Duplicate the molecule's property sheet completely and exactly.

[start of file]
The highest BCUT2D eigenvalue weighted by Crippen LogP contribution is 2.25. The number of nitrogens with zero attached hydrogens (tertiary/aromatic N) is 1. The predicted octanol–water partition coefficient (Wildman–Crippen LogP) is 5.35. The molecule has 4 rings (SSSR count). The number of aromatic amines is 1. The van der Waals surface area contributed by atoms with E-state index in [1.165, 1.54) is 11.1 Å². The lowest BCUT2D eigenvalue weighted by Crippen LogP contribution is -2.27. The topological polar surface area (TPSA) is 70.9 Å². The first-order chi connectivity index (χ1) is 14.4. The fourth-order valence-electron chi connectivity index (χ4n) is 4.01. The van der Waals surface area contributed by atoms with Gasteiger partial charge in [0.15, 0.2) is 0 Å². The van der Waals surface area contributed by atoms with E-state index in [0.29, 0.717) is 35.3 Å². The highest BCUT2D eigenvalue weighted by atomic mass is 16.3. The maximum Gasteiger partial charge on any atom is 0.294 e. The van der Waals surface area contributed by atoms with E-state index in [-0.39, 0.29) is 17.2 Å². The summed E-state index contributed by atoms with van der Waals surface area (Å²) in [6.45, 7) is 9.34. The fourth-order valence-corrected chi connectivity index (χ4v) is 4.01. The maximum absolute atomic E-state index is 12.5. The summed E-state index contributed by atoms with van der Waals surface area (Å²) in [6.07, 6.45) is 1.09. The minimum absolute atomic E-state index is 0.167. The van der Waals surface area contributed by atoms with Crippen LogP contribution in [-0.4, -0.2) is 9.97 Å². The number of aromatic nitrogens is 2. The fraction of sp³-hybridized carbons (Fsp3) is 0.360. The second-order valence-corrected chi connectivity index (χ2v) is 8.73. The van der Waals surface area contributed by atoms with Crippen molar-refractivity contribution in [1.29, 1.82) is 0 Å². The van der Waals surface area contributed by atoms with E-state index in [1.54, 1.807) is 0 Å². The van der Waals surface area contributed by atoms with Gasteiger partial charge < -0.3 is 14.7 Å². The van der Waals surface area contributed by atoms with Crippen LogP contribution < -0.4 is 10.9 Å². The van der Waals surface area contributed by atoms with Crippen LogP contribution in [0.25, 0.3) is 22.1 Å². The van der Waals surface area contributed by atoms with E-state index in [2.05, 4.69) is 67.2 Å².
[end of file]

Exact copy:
The highest BCUT2D eigenvalue weighted by Crippen LogP contribution is 2.25. The number of nitrogens with zero attached hydrogens (tertiary/aromatic N) is 1. The predicted octanol–water partition coefficient (Wildman–Crippen LogP) is 5.35. The molecule has 4 rings (SSSR count). The number of aromatic amines is 1. The van der Waals surface area contributed by atoms with E-state index in [1.165, 1.54) is 11.1 Å². The lowest BCUT2D eigenvalue weighted by Crippen LogP contribution is -2.27. The topological polar surface area (TPSA) is 70.9 Å². The first-order chi connectivity index (χ1) is 14.4. The fourth-order valence-electron chi connectivity index (χ4n) is 4.01. The van der Waals surface area contributed by atoms with Gasteiger partial charge in [0.15, 0.2) is 0 Å². The van der Waals surface area contributed by atoms with E-state index in [0.29, 0.717) is 35.3 Å². The highest BCUT2D eigenvalue weighted by atomic mass is 16.3. The maximum Gasteiger partial charge on any atom is 0.294 e. The van der Waals surface area contributed by atoms with E-state index in [-0.39, 0.29) is 17.2 Å². The summed E-state index contributed by atoms with van der Waals surface area (Å²) in [6.45, 7) is 9.34. The fourth-order valence-corrected chi connectivity index (χ4v) is 4.01. The maximum absolute atomic E-state index is 12.5. The summed E-state index contributed by atoms with van der Waals surface area (Å²) in [6.07, 6.45) is 1.09. The minimum absolute atomic E-state index is 0.167. The van der Waals surface area contributed by atoms with Crippen LogP contribution in [-0.4, -0.2) is 9.97 Å². The number of aromatic nitrogens is 2. The fraction of sp³-hybridized carbons (Fsp3) is 0.360. The second-order valence-corrected chi connectivity index (χ2v) is 8.73. The van der Waals surface area contributed by atoms with Crippen molar-refractivity contribution in [1.29, 1.82) is 0 Å². The van der Waals surface area contributed by atoms with E-state index in [1.54, 1.807) is 0 Å². The van der Waals surface area contributed by atoms with Gasteiger partial charge < -0.3 is 14.7 Å². The van der Waals surface area contributed by atoms with Crippen LogP contribution < -0.4 is 10.9 Å². The van der Waals surface area contributed by atoms with Crippen LogP contribution in [0.25, 0.3) is 22.1 Å². The van der Waals surface area contributed by atoms with E-state index in [2.05, 4.69) is 67.2 Å².